Chapter 5: Measuring Variation

5.1 What is Variation?
5.2 Measurement of Statistical Variation
5.3 Histograms
5.4 Variation And Deviations
5.5 Measures of Central Tendency
5.6 Measures of Statistical Variation
5.7 Normal Curve
5.8 Accuracy of Estimates
5.9 Summary
5.A1 Construction of Histograms
5.A2 Calculating Standard Deviations

Chapter 6: Measuring the Three Sources of Variation

6.1 Capability Studies
6.2 Measuring Usage Variation
6.3 Measuring Variation Due to Deterioration
6.4 Summary

Chapter 7: Evaluating Measurement Systems

7.1 Properties of Good Measures
7.2 Measurement Capability Studies
7.3 Measurement Reproducibility Study
7.4 Instrument Bias Study
7.5 Attribute Versus Variable Measures
7.6 Converting Attributes to Variables
7.7 Summary

Part III: Searching for Differences

Chapter 8: Strategies for Identifying Differences

8.1 The General Strategy
8.2 Time Differences
8.3 Product Stream Differences
8.4 Unit Differences
8.5 Within Unit Differences
8.6 Summary

Chapter 9: Control Charts

9.1 Common Cause and Special Cause Variation
9.2 Uses of Control Charts
9.3 Average-Standard Deviation Control Charts
9.4 Special Patterns
9.5 Other Control Charts
9.6 Using Control Charts for Process Improvement
9.7 Using Control Charts for Process Maintenance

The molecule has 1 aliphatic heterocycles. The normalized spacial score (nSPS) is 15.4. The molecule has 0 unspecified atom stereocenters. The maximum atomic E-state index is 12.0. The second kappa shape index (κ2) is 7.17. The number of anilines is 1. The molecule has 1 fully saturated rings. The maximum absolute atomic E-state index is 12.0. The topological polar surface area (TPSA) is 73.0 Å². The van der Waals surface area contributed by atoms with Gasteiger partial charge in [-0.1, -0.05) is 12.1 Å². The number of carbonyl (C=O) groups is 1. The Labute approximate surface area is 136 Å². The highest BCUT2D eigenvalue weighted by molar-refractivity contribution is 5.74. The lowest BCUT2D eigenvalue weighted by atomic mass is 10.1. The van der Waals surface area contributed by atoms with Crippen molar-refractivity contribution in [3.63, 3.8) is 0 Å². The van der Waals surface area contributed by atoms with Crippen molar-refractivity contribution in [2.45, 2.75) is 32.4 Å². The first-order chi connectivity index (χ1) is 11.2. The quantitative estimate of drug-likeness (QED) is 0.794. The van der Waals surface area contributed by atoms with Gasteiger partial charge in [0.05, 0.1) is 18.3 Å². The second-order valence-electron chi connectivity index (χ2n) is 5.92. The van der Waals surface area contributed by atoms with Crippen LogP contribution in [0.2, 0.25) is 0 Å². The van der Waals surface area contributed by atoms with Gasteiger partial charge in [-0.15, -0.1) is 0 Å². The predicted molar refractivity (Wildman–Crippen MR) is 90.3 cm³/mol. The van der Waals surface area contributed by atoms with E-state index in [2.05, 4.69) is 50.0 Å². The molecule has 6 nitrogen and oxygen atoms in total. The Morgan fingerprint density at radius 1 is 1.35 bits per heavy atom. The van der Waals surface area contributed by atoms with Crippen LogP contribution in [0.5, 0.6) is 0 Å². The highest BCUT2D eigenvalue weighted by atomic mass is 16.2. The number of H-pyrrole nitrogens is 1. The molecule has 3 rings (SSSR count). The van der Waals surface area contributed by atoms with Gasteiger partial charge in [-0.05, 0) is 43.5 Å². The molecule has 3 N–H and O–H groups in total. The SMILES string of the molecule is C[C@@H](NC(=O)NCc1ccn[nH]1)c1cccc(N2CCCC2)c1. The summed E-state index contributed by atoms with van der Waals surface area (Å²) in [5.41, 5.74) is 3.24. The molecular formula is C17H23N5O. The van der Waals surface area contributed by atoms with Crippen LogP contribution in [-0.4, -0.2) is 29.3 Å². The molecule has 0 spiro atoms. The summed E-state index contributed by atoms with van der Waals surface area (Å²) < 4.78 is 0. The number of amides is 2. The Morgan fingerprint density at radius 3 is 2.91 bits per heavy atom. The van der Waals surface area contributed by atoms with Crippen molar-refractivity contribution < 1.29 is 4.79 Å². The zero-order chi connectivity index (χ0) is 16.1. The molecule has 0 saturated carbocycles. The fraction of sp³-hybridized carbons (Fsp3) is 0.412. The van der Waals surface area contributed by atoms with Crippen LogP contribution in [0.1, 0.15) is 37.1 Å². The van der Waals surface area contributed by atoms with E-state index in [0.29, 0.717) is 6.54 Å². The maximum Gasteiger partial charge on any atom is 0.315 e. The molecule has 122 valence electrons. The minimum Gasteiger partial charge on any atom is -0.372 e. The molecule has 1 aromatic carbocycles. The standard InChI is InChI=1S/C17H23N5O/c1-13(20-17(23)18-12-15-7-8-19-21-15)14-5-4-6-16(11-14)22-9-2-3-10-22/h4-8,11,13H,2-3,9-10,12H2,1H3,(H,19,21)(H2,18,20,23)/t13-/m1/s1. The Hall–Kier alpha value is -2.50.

9.8 Summary

Chapter 10: Variation Decomposition

10.1 Multi-Vari Charts
10.2 Analysis of Means (ANOM)
10.3 Variance Components Analysis (VarComp)
10.4 Summary

CHAPTER 11: Determining Causes of Differences

11.1 General Approach
11.2 Component Swapping Studies
11.3 Assembly/Setup Studies
11.4 Unit Comparisons
11.5 Conclusion to Part III
11.6 Summary

Part IV: Studying the Inputs’ Effects

Chapter 12: Optimizing the Average

12.1 Studying the Inputs’ Effects
12.2 Identifying Key Input Variables
12.3 Scatter Diagrams
12.4 Screening Experiments
12.5 Understanding the Input/Output Relationship
12.6 Response Surface Studies
12.7 Targeting the Key Input Variables
12.8 Summary

Chapter 13: Variation Transmission Analysis

13.1 Two Approaches to Identifying VIP’s
13.2 Variation of a Polynomial
13.3 Approximating the Variation
13.4 Parameter Design
13.5 Tolerance Design
13.6 Summary

Chapter 14: The Direct Approach

14.1 Measuring Transmitted Variation Directly
14.2 The Noise Array Approach
14.3 Summary

Chapter 15: Conclusion

15.1 Conclusion to Book

What's Changed

Preface Second Edition – 2022

The goal, strategies and methods presented have withstood the test of time and are as valid today as when this book was first written.  But technology has changed.  Gone are all references to calculators.  We now have computers and software to simplify the use of the methods presented.  Since writing this book, I created:

  • VarTran software package to perform variation transmission analysis in Chapter 13.
  • Distribution Analyzer software package to perform capability studies in Chapter 6, including for nonnormal data.
  • Change-Point Analyzer software package for trending as an alternative to control charts in Chapter 9.

There have also been changes in terminology:

  • The capability indices Ppk and Pp have been added.
  • The definition and accuracy and other measurement terms have been adjusted to match the ISO standards.